- 1 serrano or jalapeño pepper, finely chopped
- Optional: fresh lime juice, diced plum tomato, black pepper
- Prep onion, garlic, cilantro, and your chili of choice.
- Cut avocados in half, remove the pits and cut into slices. Detach avocado from peel with a spoon and place fruit into a bowl.
- Add salt and garlic, then mash with a fork until smooth consistency is achieved.
- Add onion, cilantro, serrano/jalapeño, and tomato if you are using.
- Mix until incorporated.
- Taste, and add more of whatever you feel it is lacking.
avocado pecan toast
Since we were making guacamole, we just doubled the ingredients so we could make avocado toast. If you aren’t a big garlic, onion, or jalapeño fan (basically, if you just like the avocados), then you can set aside some avocado before you mix and mash.
Like we did with our salsa, we put a Happy Dirt spin on our avocado toast by adding Georgia pecans from New Communities, a grassroots organization that was founded in 1969 as a collective farm for African American families. We never thought about putting pecans on avocado toast, but they added a beautiful, crunchy texture and a sweet, earthy taste!
avo tangelo salad
After the first bite of our avo tangelo salad, we had to take a minute to process the brilliant collaboration of flavors. Each ingredient complimented each other beautifully, so much so that it was like art for our tastebuds. The best part is that this salad was simple to make!
For our avo tangelo salad, we used the following seasonal ingredients from our farm partners:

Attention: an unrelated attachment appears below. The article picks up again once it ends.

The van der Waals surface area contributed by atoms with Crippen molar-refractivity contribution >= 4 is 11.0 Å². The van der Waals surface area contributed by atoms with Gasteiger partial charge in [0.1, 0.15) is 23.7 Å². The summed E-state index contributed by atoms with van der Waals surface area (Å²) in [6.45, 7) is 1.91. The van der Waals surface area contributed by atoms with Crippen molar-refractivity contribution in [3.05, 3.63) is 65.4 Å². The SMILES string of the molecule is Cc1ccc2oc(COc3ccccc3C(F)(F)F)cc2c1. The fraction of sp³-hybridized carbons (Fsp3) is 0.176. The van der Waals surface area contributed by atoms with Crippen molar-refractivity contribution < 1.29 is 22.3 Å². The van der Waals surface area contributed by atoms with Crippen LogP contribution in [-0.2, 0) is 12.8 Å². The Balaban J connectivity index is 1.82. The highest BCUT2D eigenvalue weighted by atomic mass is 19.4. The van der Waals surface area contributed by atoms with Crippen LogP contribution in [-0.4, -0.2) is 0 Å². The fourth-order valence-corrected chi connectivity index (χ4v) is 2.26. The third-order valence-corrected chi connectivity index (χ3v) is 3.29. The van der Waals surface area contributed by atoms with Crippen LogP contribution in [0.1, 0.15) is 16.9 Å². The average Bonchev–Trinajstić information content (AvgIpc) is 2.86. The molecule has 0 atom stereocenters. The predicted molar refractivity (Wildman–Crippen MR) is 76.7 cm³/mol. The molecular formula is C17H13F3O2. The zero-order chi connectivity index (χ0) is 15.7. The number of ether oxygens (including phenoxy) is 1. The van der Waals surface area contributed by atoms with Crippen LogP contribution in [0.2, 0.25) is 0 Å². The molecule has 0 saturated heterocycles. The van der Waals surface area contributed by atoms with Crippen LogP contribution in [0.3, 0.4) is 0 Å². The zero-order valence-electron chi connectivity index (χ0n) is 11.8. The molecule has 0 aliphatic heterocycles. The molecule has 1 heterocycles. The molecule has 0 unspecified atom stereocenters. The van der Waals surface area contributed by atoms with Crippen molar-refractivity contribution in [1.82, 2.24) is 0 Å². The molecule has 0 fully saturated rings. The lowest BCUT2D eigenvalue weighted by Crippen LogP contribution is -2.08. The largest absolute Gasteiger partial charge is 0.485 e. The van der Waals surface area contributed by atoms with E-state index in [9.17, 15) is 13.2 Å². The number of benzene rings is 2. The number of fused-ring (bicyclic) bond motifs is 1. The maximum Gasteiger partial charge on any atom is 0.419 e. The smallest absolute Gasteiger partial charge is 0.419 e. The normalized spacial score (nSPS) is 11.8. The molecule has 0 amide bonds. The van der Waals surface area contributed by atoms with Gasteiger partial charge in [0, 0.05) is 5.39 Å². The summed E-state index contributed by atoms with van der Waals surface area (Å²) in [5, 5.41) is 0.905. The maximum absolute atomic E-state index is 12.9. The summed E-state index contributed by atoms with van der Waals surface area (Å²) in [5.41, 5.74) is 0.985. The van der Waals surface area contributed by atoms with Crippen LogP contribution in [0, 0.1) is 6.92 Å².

- Organic red kale from North Carolina
- Organic Minneola tangelos from California
- Organic orange bell peppers from Mexico
- Pecans from Georgia
- Organic Equal Exchange avocados from Mexico
- Organic Meyer lemon from California
If you haven’t tried a Minneola tangelo, you are missing out. The Minneola tangelo is a hybrid of a tangerine and a grapefruit and is in season from January through March. The flavor has the sweetness of a tangerine and the tart, flowery taste of a grapefruit. It’s also very juicy and easy to peel. When looking for Minneola tangelos at your favorite grocery store or co-op, look for a bell-shaped citrus fruit.
As for how much of each to use to make our avo tangelo salad, we’ll leave that up to you. One of the most important steps in making the salad is to massage the organic kale. Whether you use green kale or red kale, you should always give the greens a good massage. By doing so, you soften the organic kale.
To massage kale, we recommend using a small amount of olive oil (or your favorite oil). The amount of oil will depend on how much kale you use. You don’t want to oversaturate the kale with oil. Massaging kale is like kneading dough or massaging shoulders.
Once you have put your salad together, cut the organic Meyer lemon in half and squeeze it over the salad. We used both halves because Meyer lemons are only in season from January through March. The juice from the Meyer lemon and the olive oil used to massage the organic red kale serve as your dressing. Salt and pepper your salad to taste. You may even choose to forgo salt!